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Benjamin Wells
University of San Francisco
San Francisco, California

For nearly three decades, Benjamin Wells taught mathematics and computer science courses as a member of both departments at the University of San Francisco. He regularly offered freshman seminars that combined science and art. He holds degrees from MIT and UC Berkeley and has worked and studied in several other countries. He won a John Templeton Foundation science and religion course prize for “Infinity, Chaos, and Mysticism in Science and Religion” in 1998 and held the USF Davies Professorship in 1989, teaching a seminar “Approaching Infinity: Mathematics and the Mystic Quest.”

He cofounded the USF Math & Art Fusion Project and serves as its director. It seeks to use the permanent collection of San Francisco’s De Young Museum to teach middle-school mathematics.

Wells has periodically shared mathematical art at Bridges conferences and other exhibitions. His contributions to math and art include explorations of the Klein 4-group and Galois theory in puppet shows, analysis and generation of tongue twisters, a study of 1, and demonstrations of the dualizing Hoberman plastic toys. In the photograph, he holds the Hoberman Switch-Pitch ball, a self-dualizing tetrahedral structure that is the mascot of the Fusion Project.

A fan of fractals, he has studied the fractal arrangement of mineral spherites in a Mono Lake brine fly larval instar and has performed his “Fractal Rap” to OPP at numerous gatherings.

As the last student of noted logician Alfred Tarski, Wells works on the boundary of logic, algebra, and computing. Several papers explore pseudorecursive semigroup varieties. This has led to five contributions to hypercomputation.

He has also published in computer graphics, visual communication (with 22 patents), and classic computers. In particular, he has investigated the universality of the Colossus machines built for Bletchley Park. His collaborative research includes the action of finite state machines on infinite sequences; expert tutoring systems; peer teaching in secondary school; and math education films and videos. He has studied the behavior and application of squarefree sequences, rediscovering a number of great results—the fun of discovery outweighing the tardiness!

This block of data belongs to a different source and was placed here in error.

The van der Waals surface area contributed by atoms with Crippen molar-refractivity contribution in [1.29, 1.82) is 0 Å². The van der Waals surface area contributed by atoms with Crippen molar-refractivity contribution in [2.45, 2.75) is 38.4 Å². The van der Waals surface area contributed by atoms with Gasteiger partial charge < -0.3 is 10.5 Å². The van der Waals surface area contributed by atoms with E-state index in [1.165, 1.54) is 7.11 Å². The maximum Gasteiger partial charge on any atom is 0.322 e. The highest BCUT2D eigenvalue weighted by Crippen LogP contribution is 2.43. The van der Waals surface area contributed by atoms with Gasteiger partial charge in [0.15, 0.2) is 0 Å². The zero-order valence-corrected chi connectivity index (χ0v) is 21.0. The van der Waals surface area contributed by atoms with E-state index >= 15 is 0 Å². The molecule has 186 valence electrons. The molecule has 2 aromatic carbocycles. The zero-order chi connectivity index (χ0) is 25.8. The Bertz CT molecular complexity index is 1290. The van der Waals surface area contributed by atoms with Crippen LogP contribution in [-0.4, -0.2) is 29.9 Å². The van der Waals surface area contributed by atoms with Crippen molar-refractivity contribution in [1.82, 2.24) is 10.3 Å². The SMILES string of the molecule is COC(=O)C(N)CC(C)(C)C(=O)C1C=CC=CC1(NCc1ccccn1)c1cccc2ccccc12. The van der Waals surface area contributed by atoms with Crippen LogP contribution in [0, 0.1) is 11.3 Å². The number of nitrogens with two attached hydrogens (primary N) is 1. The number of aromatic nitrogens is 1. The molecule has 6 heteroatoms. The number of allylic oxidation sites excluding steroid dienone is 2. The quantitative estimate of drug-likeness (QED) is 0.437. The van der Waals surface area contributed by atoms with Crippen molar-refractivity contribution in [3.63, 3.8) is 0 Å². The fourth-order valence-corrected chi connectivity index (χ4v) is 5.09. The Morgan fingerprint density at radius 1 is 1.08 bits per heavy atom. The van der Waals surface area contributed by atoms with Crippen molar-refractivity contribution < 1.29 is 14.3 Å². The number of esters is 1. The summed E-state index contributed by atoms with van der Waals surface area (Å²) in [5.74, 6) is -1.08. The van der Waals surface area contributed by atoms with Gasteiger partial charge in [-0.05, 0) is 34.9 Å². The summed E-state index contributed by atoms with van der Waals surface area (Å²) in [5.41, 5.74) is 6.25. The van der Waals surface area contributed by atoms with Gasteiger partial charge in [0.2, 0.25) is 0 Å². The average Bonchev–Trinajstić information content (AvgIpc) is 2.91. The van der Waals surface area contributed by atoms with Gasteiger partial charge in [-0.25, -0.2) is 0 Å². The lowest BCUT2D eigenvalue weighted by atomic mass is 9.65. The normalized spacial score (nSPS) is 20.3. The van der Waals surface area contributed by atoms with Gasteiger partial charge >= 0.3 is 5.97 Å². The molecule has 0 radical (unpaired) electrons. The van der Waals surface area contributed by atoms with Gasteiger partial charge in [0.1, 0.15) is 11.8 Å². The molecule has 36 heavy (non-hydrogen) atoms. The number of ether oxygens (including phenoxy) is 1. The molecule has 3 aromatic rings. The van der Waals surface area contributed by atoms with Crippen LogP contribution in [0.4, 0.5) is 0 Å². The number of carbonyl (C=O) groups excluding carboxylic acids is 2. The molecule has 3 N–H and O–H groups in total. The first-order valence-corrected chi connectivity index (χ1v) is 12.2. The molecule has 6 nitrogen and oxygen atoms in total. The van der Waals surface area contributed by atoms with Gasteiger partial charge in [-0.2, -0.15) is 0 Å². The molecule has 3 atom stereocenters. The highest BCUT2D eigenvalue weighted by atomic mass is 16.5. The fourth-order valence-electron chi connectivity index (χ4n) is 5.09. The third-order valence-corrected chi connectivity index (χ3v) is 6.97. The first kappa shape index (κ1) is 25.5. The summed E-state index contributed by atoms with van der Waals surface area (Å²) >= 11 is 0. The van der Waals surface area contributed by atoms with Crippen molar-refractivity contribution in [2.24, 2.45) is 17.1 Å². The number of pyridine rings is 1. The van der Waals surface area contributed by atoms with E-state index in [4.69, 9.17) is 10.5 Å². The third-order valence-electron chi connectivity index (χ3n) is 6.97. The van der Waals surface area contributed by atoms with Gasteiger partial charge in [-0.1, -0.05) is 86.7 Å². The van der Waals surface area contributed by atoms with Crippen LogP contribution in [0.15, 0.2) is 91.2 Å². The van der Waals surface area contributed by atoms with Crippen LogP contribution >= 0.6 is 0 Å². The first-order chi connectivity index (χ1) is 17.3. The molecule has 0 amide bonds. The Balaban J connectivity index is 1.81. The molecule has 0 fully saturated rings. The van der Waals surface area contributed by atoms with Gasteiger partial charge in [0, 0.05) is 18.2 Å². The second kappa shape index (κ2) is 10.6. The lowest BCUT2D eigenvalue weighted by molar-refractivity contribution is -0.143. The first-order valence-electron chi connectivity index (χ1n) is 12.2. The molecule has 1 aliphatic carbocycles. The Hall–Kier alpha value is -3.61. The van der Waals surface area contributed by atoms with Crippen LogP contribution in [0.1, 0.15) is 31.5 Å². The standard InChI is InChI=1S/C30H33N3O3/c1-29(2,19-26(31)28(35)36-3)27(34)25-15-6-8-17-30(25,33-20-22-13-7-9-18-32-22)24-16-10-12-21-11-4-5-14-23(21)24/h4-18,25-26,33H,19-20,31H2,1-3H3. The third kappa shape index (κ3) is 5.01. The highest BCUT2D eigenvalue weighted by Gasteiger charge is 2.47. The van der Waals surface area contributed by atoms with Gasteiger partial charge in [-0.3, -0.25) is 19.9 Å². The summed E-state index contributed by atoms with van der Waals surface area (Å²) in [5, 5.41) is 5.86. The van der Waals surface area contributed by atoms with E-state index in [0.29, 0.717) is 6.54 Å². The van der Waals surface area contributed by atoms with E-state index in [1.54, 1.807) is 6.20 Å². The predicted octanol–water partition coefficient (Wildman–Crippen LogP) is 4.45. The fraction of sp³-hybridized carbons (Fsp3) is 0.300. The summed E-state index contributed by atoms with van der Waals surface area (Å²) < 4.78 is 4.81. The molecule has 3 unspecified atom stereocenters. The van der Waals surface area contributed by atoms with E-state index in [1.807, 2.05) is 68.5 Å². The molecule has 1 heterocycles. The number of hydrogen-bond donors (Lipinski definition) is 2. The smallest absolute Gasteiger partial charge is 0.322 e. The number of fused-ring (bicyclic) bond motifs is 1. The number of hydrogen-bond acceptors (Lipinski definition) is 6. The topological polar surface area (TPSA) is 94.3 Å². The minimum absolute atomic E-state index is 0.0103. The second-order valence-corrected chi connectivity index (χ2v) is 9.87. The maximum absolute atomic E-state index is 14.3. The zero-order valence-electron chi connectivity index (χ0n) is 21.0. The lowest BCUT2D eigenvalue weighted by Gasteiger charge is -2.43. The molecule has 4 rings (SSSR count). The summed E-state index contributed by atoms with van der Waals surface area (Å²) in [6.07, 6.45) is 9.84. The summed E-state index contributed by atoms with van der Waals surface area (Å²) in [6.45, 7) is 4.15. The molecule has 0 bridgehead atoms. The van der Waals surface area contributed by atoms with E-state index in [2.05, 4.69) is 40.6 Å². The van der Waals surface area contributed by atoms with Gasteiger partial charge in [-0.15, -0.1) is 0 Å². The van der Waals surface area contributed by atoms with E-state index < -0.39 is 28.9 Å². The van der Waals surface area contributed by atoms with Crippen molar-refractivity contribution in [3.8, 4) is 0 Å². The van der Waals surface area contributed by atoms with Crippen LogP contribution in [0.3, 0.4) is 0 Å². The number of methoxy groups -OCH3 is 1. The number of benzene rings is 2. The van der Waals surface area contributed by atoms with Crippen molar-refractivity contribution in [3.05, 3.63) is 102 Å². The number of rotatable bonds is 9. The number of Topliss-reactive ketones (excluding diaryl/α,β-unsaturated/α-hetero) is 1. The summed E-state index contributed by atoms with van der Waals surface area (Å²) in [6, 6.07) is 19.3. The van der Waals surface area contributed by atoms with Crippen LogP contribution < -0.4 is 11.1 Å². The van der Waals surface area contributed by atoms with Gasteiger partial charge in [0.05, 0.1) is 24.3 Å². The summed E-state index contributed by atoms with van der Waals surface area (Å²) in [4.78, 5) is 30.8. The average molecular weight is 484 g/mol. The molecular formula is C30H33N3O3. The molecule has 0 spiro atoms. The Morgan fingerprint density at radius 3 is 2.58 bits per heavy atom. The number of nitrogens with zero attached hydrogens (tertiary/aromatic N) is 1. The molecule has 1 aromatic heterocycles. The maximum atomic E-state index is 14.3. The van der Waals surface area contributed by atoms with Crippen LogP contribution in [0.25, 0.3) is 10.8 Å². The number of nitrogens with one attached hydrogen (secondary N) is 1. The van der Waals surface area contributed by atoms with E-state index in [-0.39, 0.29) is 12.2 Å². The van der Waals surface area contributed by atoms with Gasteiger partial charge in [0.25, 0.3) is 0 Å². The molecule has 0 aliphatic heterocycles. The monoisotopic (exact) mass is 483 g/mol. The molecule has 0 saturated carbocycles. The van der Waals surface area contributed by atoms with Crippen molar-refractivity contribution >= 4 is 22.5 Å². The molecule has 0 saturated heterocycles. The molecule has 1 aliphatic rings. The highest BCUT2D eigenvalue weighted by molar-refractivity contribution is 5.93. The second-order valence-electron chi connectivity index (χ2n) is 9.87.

He says, “I enjoy reviewing books in familiar and in strange fields. It serves potential readers to outline the material and to suggest the issues covered and the manner of their coverage, forming a preview of style and efficacy as well as contents. If there is a chance for humor, all the better.”

Since retiring in 2011, he spends much time in event planning with his wife; for some of that work, please see: Francis in the Schools and White Pony Express.


 Designing with the mind in mind: simple guide to understanding user interface design guidelines (3rd ed.)
Johnson J., Morgan Kaufmann, Cambridge, MA, 2021. 290 pp.  Type: Book (978-0-128182-02-4)

This thoroughly engaging book offers explicit advice for the construction of user interfaces without involving one specification, development platform, or line of code. This is the third edition, but this review offers no comparison as...


Machines we trust: perspectives on dependable AI
Pelillo M., Scantamburlo T., MIT Press, Boston, MA, 2021. 174 pp.  Type: Book (978-0-262542-09-8)

Skynet is here. This was my mindset when I undertook to review Machines we trust. The book comprises an introduction plus eight chapters divided into three parts: “Setting the Stage” (chapters 2 and 3); &...


 AI 2041: ten visions for our future
Lee K., Qiufan C., Currency, New York, NY, 2021. 480 pp.  Type: Book (978-0-593238-29-5)

AI 2041 combines fiction and nonfiction in a satisfyingly long and dense book that attempts to depict artificial intelligence (AI) two decades from now. The first component, by Chen Qiufan (Stanley Chan), consists of ten short stories in a ...


 A new history of modern computing
Haigh T., Ceruzzi P., MIT Press, Cambridge, MA, 2021. 544 pp.  Type: Book (978-2-625429-00-8), Reviews: (3 of 3)

A new history of modern computing supplants Paul Ceruzzi’s A history of modern computing, released in its second edition over two decades ago [1]. It features a new lead author, historian Thomas Haigh. I will not compare the tw...


 On the foundations of computing
Primiero G., Oxford University Press, Oxford, UK, 2020. 320 pp.  Type: Book (978-0-198835-65-3)

This enterprising, enthusiastic, and energetic book undertakes to provide a foundational perspective on three phases of modern computing: theory, architecture, and scientific exploration. The author considers these to be exhaustive, an...


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